Using blood samples to estimate persistent organic pollutants and metals in green sea turtles (Chelonia mydas)
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Persistent organic pollutants (POPs) and heavy metals have been reported in a number of green turtle (Chelonia mydas) populations worldwide. However, due to ethical considerations, these studies have generally been on tissues from deceased and stranded animals. The purpose of this study was to investigate the use of blood samples to estimate the tissue contamination of live C. mydas populations. This study analysed 125 POP compounds and eight heavy metals in the blood, liver, kidney and muscle of 16 C. mydas from the Sea World Sea Turtle Rehabilitation Program, Gold Coast, Australia. Strong correlations were observed between blood and tissue concentrations for a number of POPs and metals. Furthermore, these correlations were observed over large ranges of turtle size, sex and condition. These results indicate that blood samples are a reliable non-lethal method for predicting chemical contamination in C. mydas.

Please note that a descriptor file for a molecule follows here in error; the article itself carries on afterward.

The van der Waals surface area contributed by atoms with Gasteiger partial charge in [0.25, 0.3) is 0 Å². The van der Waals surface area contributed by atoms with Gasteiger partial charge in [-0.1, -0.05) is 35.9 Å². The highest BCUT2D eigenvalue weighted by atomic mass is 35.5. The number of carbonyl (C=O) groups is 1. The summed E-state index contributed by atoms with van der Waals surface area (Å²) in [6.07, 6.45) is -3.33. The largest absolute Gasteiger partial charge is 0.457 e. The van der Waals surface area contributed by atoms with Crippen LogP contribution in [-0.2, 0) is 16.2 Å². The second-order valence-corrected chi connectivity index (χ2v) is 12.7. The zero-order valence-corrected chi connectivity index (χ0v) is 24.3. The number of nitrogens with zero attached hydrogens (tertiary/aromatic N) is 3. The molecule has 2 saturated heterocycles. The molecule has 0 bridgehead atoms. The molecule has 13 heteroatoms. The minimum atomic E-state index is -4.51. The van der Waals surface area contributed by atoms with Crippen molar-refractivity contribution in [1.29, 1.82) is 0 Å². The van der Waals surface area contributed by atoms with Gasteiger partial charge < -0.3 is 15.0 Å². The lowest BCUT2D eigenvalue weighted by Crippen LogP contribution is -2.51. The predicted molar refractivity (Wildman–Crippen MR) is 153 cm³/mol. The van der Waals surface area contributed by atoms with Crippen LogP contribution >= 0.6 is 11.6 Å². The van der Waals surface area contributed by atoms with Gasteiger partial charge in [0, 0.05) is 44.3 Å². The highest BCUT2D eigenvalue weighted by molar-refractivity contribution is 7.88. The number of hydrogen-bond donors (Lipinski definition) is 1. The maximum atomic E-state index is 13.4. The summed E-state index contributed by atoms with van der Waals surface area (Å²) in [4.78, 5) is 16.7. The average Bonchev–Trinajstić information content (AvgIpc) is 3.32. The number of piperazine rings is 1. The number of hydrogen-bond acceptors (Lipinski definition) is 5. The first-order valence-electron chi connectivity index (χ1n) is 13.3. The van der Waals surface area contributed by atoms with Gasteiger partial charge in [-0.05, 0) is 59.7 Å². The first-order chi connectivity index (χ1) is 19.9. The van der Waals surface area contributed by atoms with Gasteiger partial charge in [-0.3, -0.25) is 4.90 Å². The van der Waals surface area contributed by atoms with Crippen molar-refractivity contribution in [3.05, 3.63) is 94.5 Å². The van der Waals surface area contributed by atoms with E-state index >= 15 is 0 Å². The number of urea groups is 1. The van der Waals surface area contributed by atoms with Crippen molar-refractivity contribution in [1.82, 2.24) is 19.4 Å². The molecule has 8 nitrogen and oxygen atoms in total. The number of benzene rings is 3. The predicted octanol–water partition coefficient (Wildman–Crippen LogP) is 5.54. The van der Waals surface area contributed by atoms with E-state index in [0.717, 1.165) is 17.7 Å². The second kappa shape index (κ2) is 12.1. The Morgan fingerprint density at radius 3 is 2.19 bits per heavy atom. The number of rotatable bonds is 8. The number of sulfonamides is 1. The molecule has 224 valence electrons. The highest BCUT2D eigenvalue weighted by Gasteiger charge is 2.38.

Marine Pollution Bulletin